My one-month-old doesn’t seem satisfied after feeding. Should I give her a bottle?
Babies who latch on and suck well, and who breastfeed frequently throughout the day and night will get all the nourishment they need from the breast. Checking the signs listed under Getting Enough Milk? can reassure you that you have enough milk and baby is well-fed. Even during the first days of breastfeeding, when your milk has not yet come in and your baby is receiving colostrum, there is usually no need to offer supplements of water, sugar water, or formula.
Supplemental bottles of water and formula are not only unnecessary, they can sabotage breastfeeding. Here’s why breastfed babies should not get routine supplementary bottles:
• Interferes with supply and demand. Water and formula quench babies’ thirst and fill their tummies, so that giving babies bottles containing either one will make them want to nurse less. While it seems as if a bottle might be “insurance” that baby is getting enough milk, giving formula supplements interferes with the balance between mother’s milk supply and baby’s demand. Baby may fill up on formula and therefore not nurse as well at the next feeding. Mother’s breasts get the message that they should make less milk. Soon baby is getting two or three bottles a day, either because mother doesn’t feel she has enough milk or because she’s off doing other things instead of focusing on her baby. The trend continues. Mother’s milk supply fades, along with her confidence, and baby soon is completely weaned to bottles and formula.
• Risks nipple confusion. In the first weeks after birth, offering artificial nipples may cause nipple confusion. Getting milk from a bottle requires different movements of the mouth and tongue. When baby is offered the breast, he may have difficulty latching-on and sucking correctly. Nipple confusion is less of a problem after 4-6 weeks of age, but even older babies may protest when put to the breast if they have become accustomed to the faster milk flow of the bottle.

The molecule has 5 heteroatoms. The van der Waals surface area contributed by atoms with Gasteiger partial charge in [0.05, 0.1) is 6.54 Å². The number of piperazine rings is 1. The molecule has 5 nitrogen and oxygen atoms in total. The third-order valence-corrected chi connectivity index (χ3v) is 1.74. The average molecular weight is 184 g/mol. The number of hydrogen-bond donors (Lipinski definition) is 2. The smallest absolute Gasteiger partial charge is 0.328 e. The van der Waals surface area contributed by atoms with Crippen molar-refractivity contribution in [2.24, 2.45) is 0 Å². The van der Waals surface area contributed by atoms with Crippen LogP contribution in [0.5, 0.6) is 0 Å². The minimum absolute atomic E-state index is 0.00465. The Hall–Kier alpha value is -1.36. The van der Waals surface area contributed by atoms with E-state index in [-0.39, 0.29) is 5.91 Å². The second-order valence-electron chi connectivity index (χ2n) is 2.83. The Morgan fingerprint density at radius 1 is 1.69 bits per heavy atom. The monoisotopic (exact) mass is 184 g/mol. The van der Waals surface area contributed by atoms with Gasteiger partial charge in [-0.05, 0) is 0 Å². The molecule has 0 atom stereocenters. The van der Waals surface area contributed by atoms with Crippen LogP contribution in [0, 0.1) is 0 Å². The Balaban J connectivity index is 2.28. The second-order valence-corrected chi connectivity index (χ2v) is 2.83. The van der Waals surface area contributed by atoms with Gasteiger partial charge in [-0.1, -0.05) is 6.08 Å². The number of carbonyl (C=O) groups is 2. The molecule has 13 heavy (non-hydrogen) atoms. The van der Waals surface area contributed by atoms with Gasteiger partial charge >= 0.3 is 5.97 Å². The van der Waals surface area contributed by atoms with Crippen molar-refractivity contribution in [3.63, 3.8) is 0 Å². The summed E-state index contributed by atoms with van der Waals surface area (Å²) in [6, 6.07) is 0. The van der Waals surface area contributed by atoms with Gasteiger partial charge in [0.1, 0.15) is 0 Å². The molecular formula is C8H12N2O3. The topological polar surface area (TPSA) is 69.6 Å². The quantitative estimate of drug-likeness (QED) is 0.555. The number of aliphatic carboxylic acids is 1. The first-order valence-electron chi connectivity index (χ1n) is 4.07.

• Affects long-term breastfeeding. Studies have shown that supplementation, especially in the first few days after birth, negatively influences the duration of breastfeeding. Frequent feeding during the first few weeks postpartum is crucial to having a plentiful milk supply down the road.
• Messes with mother’s mind. The words “in case you don’t have enough milk” plant the seeds of doubt in mother’s mind, and one way or another, they can keep a mother from making enough milk. When people suggest that your milk supply is inadequate, you may be quick to conclude that baby’s fussiness, wakefulness or sleepiness (or anything else your baby is doing) means baby is not getting enough milk. Doubt produces confusion about how to interpret baby’s cues and worries about him being hungry. Supplementary bottles look like the solution to your dilemma, but depending on supplements will make it impossible for you to learn to read your baby’s breastfeeding cues. You’ll nurse your baby less, and eventually, you won’t have enough milk.
• Keeps you from trying better solutions. If you have concerns about your milk supply, clicking into the bottle mindset keeps you from experimenting with techniques that will help your body make more milk. Go to Increasing Your Milk Supply for options that work with your biology, not against it.
Occasionally, because of medical complications or because baby is having difficulty learning to latch on and suck efficiently, supplements are necessary. This is usually a temporary situation. Supplements can be given using alternatives to bottles. The best supplement is mother’s own milk, obtained with a breast pump or by hand expression.